HIPAA, formally known as the Health Insurance Portability and Accountability Act helps to ensure the privacy of medical records. This national set of standards support privacy laws so that individuals are protected. Based on this act, employees are able to take up to 12 weeks off of work for medical reasons, without being disciplined.
Although an employer will not violate HIPAA by requesting a doctor's note, they must ensure that all of the medical information obtained is kept separate from the employee's personnel file. If you are an employer, requesting a doctor's note can help verify the type of information required for cases involving workers' compensation, sick leave, or health insurance.
The Family and Medical Leave Act (FMLA) provides select employees with up to 12 weeks of unpaid, job-protected leave per year. If a case goes to court, an employee's testimony should be supported by some sort of medical evidence, such as a doctor's note. If they are able to prove that they were absent from work due to a serious health condition or circumstance, they will be protected under the FMLA.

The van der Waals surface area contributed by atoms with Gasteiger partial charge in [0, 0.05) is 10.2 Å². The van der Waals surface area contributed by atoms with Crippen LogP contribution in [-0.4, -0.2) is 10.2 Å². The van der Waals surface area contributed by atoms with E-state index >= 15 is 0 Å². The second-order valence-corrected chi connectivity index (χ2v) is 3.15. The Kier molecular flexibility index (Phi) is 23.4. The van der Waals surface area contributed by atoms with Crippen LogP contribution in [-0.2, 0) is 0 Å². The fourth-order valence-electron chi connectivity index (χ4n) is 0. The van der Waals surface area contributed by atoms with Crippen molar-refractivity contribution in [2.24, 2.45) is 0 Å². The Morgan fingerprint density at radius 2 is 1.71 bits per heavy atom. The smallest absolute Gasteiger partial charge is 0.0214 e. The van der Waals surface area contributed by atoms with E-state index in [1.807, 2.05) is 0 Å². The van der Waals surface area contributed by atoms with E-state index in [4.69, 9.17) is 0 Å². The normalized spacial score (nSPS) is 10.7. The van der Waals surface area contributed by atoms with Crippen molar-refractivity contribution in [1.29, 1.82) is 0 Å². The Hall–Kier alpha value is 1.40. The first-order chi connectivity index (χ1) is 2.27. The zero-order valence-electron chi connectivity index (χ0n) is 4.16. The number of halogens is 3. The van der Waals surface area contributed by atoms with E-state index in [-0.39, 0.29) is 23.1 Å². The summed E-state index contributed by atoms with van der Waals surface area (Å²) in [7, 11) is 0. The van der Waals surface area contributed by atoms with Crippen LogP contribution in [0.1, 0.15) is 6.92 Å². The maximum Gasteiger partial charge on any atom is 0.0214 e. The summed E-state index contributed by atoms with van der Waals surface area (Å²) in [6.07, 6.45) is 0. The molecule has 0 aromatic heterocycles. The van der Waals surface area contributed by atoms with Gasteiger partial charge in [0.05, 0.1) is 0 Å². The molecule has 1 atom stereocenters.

Of course, there are some stipulations associated with this act. For example, employees are only eligible if they work for a covered employer, and have been employed for at least 12 months. In addition, they need to have worked a minimum of 1,250 hours within that 12-month period and work at a location that employees at least 50 employees who reside within 75 miles. Find out more here.
As an employer, if you do go to court, be mindful of the decision made in court. That way, you can create a more effective system moving forward. If you have not yet faced a court case regarding an employee's absence, now is the time to develop a procedure for when employees become ill.
For example, if an employee is sick, this is a situation that should be handled by your human resources department. In most cases, they will be better trained to handle this type of issue, in comparison to a supervisor or manager. This will reduce the risk of retaliation or a potential lawsuit.
Please note: As an employer, you must comply with the FMLA. If an employee has taken extensive sick leave they cannot be fired or punished if they supply a legitimate doctor's note.